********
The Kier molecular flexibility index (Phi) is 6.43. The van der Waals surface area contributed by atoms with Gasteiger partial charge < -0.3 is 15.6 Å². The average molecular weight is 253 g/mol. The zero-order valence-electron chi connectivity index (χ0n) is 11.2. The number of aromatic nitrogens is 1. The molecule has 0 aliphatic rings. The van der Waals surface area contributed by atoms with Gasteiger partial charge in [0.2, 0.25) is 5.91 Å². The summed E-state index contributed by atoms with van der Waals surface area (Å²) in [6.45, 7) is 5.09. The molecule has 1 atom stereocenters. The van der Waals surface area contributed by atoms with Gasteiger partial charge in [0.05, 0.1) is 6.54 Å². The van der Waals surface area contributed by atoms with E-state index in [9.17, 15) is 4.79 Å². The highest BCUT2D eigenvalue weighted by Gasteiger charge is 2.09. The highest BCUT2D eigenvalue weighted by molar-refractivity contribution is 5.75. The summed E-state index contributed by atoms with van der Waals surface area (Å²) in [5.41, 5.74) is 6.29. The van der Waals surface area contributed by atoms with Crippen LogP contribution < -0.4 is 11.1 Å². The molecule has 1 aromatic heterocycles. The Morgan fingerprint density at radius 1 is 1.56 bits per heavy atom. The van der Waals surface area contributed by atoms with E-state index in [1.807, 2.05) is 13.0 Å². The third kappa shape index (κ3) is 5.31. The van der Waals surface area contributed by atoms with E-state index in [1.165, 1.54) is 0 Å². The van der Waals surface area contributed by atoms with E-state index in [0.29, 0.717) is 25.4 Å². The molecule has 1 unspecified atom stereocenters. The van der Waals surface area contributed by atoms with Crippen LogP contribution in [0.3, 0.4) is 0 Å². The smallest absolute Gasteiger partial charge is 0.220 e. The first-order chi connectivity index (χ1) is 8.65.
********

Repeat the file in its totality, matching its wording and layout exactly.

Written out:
The Kier molecular flexibility index (Phi) is 6.43. The van der Waals surface area contributed by atoms with Gasteiger partial charge < -0.3 is 15.6 Å². The average molecular weight is 253 g/mol. The zero-order valence-electron chi connectivity index (χ0n) is 11.2. The number of aromatic nitrogens is 1. The molecule has 0 aliphatic rings. The van der Waals surface area contributed by atoms with Gasteiger partial charge in [0.2, 0.25) is 5.91 Å². The summed E-state index contributed by atoms with van der Waals surface area (Å²) in [6.45, 7) is 5.09. The molecule has 1 atom stereocenters. The van der Waals surface area contributed by atoms with Gasteiger partial charge in [0.05, 0.1) is 6.54 Å². The van der Waals surface area contributed by atoms with E-state index in [9.17, 15) is 4.79 Å². The highest BCUT2D eigenvalue weighted by Gasteiger charge is 2.09. The highest BCUT2D eigenvalue weighted by molar-refractivity contribution is 5.75. The summed E-state index contributed by atoms with van der Waals surface area (Å²) in [5.41, 5.74) is 6.29. The van der Waals surface area contributed by atoms with Crippen LogP contribution < -0.4 is 11.1 Å². The molecule has 1 aromatic heterocycles. The Morgan fingerprint density at radius 1 is 1.56 bits per heavy atom. The van der Waals surface area contributed by atoms with E-state index in [1.807, 2.05) is 13.0 Å². The third kappa shape index (κ3) is 5.31. The van der Waals surface area contributed by atoms with E-state index in [1.165, 1.54) is 0 Å². The van der Waals surface area contributed by atoms with E-state index in [0.29, 0.717) is 25.4 Å². The molecule has 1 unspecified atom stereocenters. The van der Waals surface area contributed by atoms with Crippen LogP contribution in [0.3, 0.4) is 0 Å². The smallest absolute Gasteiger partial charge is 0.220 e. The first-order chi connectivity index (χ1) is 8.65.